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Home Current Saudi News & Analysis Settling Scores with Qatar in the Guise of Defeating Terrorism

Settling Scores with Qatar in the Guise of Defeating Terrorism

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Settling Scores with Qatar in the Guise of Defeating Terrorism

CDHR Analysis: The same autocratic Arab and African regimes that the Saudis recruited and led to commit what the UN defined as war crimes in Yemen are now plotting against the Emir of Qatar, Tamim, who by comparison is more progressive and enlightened than the monocracies that are blockading his country. Their intent is to overthrow the Emir and subjugate Qatar’s small population.

Bolstered by the Trump Administration, the three major players in the Saudi-led coalition (Saudi Arabia, United Arab Emirates and Egypt) thus intend to control Qatar’s domestic and foreign policies, in the guise of starving terrorism and stabilizing the Middle East.

It’s incredibly ludicrous that the Saudi regime and its like-minded cohorts are blockading Qatar, allegedly to defeat terrorist villains, while conscripting war criminals like the President of the Sudan, Omar Hasan Al-Bashir, to inflict death and destruction on the poverty-stricken Yemeni people.

Shouldn’t hiring Al-Bashir’s army to inflict death and destruction in Yemen be considered the pinnacle of terrorism? Hasn’t Saudi Arabia been branded as a financier of Sunni terrorism worldwide and the “Fountainhead of Extremism and Terrorism,” not only by its enemies, but by its closest allies -- including our own eminences, former Secretary of State Hillary Clinton and President Trump?

Despite their public pretences, the Saudis’ objectives are plainly to even old scores and in doing so to pummel Qatar into submission.

The Saudi strategy to control Qatar dates from Qatar’s independence from the British mandate in 1971. When British colonial rule ended, the Qatari dynasty rejected a British/Saudi proposal to become part of the Trucial States, which includes Abu Dhabi, Ajman, Dubai, Fujair, Ras Al-Khaimah, Sharjah, and Umm Al-Quwain. These are now collectively known as the United Arab Emirates.

After Qatar’s independence from Britain, Saudi Arabia took on the role of “protector” of Qatar.  The Emir took policy directions from Al Saud” (the Saudi kings.)

However, Saudi dominance over the Qatari domestic and foreign affairs suffered when Crown Prince Hamad Al-Thani (the father of the current Emir) deposed his father Khalifa in 1995. Emir Hamad embarked on massive political, social, educational and economic reforms. The Saudis and other Gulf rulers resented this for a variety of reasons. These included their fears that the initial bloodless palace coup could set a precedent to be emulated in their own kingdoms.

The overthrow of Emir Khalifa in 1995 initiated a series of events that led to the current Saudi/Qatari crisis. The Saudis were riled by the defiant new Emir’s pursuit of independent domestic and foreign policies of a sort and scope which, in the Saudi view, threatened their regional and global preeminence, and conceivably their political survival.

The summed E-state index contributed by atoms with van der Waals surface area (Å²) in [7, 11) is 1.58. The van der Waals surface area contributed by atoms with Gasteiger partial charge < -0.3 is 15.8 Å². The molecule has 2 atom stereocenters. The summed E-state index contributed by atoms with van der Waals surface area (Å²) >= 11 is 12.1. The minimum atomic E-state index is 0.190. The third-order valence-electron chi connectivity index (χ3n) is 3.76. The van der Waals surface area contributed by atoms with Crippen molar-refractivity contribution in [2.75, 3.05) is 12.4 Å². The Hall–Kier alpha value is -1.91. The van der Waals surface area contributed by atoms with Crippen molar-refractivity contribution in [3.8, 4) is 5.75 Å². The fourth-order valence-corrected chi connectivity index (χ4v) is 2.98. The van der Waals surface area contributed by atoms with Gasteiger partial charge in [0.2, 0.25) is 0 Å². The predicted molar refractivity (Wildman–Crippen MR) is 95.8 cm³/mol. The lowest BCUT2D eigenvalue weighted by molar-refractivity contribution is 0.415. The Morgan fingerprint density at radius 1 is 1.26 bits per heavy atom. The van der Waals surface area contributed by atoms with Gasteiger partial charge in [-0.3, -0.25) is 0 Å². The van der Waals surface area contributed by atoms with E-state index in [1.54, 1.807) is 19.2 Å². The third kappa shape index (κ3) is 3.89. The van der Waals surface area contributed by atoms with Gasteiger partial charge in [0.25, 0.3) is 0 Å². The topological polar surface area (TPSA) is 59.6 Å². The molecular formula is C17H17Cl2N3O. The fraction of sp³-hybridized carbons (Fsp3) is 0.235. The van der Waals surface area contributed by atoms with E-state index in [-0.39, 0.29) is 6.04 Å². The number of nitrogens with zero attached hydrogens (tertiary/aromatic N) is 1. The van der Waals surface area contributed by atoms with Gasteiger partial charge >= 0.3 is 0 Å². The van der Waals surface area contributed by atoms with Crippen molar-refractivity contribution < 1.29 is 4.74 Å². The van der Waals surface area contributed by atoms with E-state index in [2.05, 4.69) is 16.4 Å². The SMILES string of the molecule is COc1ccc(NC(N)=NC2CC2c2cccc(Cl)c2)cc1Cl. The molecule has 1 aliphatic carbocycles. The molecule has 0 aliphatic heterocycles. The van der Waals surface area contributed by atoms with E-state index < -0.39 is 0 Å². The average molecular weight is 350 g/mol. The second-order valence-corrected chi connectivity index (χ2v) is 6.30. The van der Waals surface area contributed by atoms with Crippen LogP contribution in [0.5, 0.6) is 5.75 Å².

One of the first bold and most far-reaching actions that Emir Hamad took was the establishment of the pan-Arab satellite channel Aljazeera in 1996. For the first time in their history, the Arab masses were granted a forum where their voices could be heard and where all subjects and opposing views were discussed freely by provocative personalities, including severe critics of authoritarian Arab regimes, former Muslims, religious extremists, Israeli officials and journalists and harsh critics of Shariah law.

Discussions of Arab regimes’ intolerance, corruption, oppression, institutionalized taboos and inequality could now be watched 24 hours a day. The Gulf Arab rulers have thus accused Aljazeera of being a destabilizing tool used to undermine their dynastic legitimacy and to incite their disenfranchised populations, especially their repressed Shi’a minorities, to revolt.

For example, Aljazeera’s unrelenting and unabashed exposure of the Arab regimes’ tyranny was blamed for the unprecedented Arab mass uprising known as the Arab Spring. This toppled the Saudis’ autocratic allies in Egypt and Tunisia and paved the way for the Muslim Brotherhood to win the Egyptian presidency. The Muslim Brotherhood’s charter calls for the abolition of hereditary rule.

In addition, Qatar adopted a policy of reaching out to all Muslim regimes and groups, including Iran, Hamas, the Taliban, Hezbollah and others. The Qataris have seen this as a defensive, self-preservation practice.  The Saudis, obviously see it as support for the Saudis’ regional hegemonical competitors. The Saudis therefore seized an opportunity to achieve objectives that they had shelved for decades.

This Saudi instigated maneuver is likely to fail or to create another Middle East hot spot where external powers, like Turkey, Iran and Russia, unfriendly to the Gulf rulers and to their Western allies, will take advantage of the current turmoil to advance their own interests and undermine the Americans’.

President Trump, whose unfamiliarity with the complexity of the situation is exceeded only by his eagerness to strike a bold posture, has made a misstep. Qatar hosts the United States’ most important military instillation in the region. This is in part because the Saudis would not tolerate the US presence on their own soil. Instead of heating up rivalries in the Gulf area and becoming more of a partisan than a moderator, President Trump’s impetuosity could result in long term damage to American strategic and economic interests.

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